Tag Archives: egg

JMIH 2017: Brown Anole Reproductive Output Varies Seasonally

TMitchell_JMIH2017

Tim Mitchell, Josh Hall, and Daniel Warner: Seasonal Shifts in Anolis sagrei Reproduction Invoke Challenges for Scientific Reproducibility

Sometimes a scientist just needs hundreds of hatchling anoles for an experiment. Tim Mitchell found himself in this position recently, and, like a good lizard ecologist, he started breeding colonies of anoles in the lab to produce eggs to incubate until hatching. As he created three different breeding colonies from brown anoles (Anolis sagrei) in central Florida, one each in February, June, and September, Tim found that he had also created an ideal situation in which to examine how the reproductive condition and output of brown anoles varies across the breeding season.

Tim, along with his coauthors Josh Hall and Dan Warner, found that females produced eggs with significantly greater mass later in the breeding season. These eggs took longer to produce than those earlier in the year (a greater interclutch interval), and the eggs resulted in hatchlings that had higher mass in relation to the weight of their eggs. These reproductive differences remained even after accounting for the fact that female anoles were also larger and heavier later in the year.

These findings suggest that female A. sagrei may shift their reproductive effort from producing a higher quantity of eggs (i.e., more, smaller eggs resulting in smaller hatchlings) in the beginning of the breeding season, to producing higher quality eggs (i.e., fewer, larger eggs resulting in larger offspring) later in the breeding season. Tim’s findings also stress the importance of investigating and accounting for seasonal differences when examining reproductive output in lizards.

 

The Lichen Anole and Evidence for Parental Care

During an excursion with Indigo Expeditions to Estación Biológica Las Guacamayas, Parque Nacional Laguna del Tigre, Guatemala, we observed the unusual behaviour of a female Lichen Anole Anolis beckeri (previously Anolis/Norops pentaprion), a rarely-studied, canopy-dwelling, anole from Central America. In a paper  in Mesoamerican Herpetology, we report on observing a female A. beckeri potentially tending and guarding eggs. This is possibly also an example of oviposition site fidelity in an anole.

Figure 1

Seven Anolis beckeri deposited in the base of a Bromeliad. Photo: Kimberley Carter

Seven unknown lizard eggs were first discovered on 9th July 2015. The eggs were deposited in the leaves of a bromeliad plant (Bromelia sp.) roughly 5m above the ground. The lichen anole is typically a canopy-dwelling species but, luckily for us, the bromeliad was in a tree at eye level to one of the research station’s balconies! The bromeliad plant had collected water and one egg in particular, lying partially submerged, was a brown, speckled colour. Another of the eggs appeared indented, a sign of potential imminent hatching. The female A. beckeri deposited an additional egg after our return to the UK, which reflects similar egg laying pattern for Anolis where independent, single eggs are laid every 5–25 days during the breeding season (Losos, 2009).

Over the next few days there were no changes in the eggs’ shapes or colour. It wasn’t until 3 days later, on the 12th of July, that we finally witnessed the owner of these eggs: a female A. beckeri sat above the clutch on one of the fronds of the bromeliad. The anole was seen repeatedly climbing into the bromeliad, seemingly to examine the eggs. She would then lick them and exhale heavily over them (perhaps to increase airflow?), before retreating to the top of the bromeliad. She repeated this sequence of behaviours, retreating to safety up the tree and then re-emerging to check on the eggs numerous times.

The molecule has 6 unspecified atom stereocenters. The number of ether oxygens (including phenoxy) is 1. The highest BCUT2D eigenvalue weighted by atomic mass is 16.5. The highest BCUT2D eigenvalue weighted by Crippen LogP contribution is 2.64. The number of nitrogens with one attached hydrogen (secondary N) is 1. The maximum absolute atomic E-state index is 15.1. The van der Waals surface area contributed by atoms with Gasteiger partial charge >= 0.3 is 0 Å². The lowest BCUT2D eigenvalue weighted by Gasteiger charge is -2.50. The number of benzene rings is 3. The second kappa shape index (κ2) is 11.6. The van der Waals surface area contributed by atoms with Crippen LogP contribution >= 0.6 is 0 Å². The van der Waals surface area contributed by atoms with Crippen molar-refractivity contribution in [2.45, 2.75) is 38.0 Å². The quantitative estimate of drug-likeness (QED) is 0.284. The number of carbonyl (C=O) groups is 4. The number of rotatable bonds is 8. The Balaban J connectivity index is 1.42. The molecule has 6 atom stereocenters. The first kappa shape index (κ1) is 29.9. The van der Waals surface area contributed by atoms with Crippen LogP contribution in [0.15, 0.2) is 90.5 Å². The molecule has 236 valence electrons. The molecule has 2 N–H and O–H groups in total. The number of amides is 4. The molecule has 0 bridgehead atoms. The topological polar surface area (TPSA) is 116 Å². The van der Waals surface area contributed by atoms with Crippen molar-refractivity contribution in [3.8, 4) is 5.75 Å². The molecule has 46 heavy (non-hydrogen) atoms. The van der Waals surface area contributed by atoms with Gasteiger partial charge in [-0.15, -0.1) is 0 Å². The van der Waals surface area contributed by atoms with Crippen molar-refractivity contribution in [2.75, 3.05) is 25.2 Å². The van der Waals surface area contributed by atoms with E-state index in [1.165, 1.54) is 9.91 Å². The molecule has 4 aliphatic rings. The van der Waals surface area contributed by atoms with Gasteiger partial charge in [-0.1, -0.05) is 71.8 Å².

Figure 2aFigure 2b

Video stills of the female Anolis beckeri tending the eggs. Photos: Kimberley Carter

Video stills of the female Anolis beckeri tending the eggs. Photos: Kimberley Carter

We recorded these behaviours on video and in photographs from a distance, to avoid disturbing the lizard. The female returned on numerous occasions to examine, lick and ‘aerate’ the eggs or to seemingly guard the eggs over the next few days but on the 14th of July the female only monitored the eggs from a distance of ca. 30 cm away and did not approach them.

We also witnessed potential predatory behaviour from a Mexican Parrot Snake (Leptophis mexicanus), On the 15th July the snake was seen in the vicinity of the clutch, perhaps attempting to prey on the adult female. See full paper for detail.

These observations offer insight into the life history and behaviour of this rarely-seen anole species. Hopefully, with the continued work of Indigo Expeditions and the guides at Estación Biológica Las Guacamayas we’ll learn more about these interesting reproductive behaviours in the future.

Fill In The Blank: Obscure Anole Life History Traits

In collaboration with the Conservation Biology course taught by Dr. Karen Beard here at Utah State University, where I am a Ph.D. student, I have been involved in gathering life history data on ~400 species of reptiles that have been introduced outside of their native ranges for an analysis of how life history traits (e.g., diet, fecundity, longevity) interact with other factors to influence the likelihood of successful establishment. Appendix A of Fred Kraus’ 2009 book Alien Reptiles and Amphibians is the source of the species list we are using, and included in this analysis are 26 species of Anolis. This is where you come in.

First, we coded all anoles as (i) sexually-dichromatic, (ii) diurnal, (iii) non-venomous, (iv) oviparous, (v) omnivores that lack (vi) temperature-dependent sex determination and (vii) parthenogenesis. Is anyone aware of any exceptions to these seven generalizations?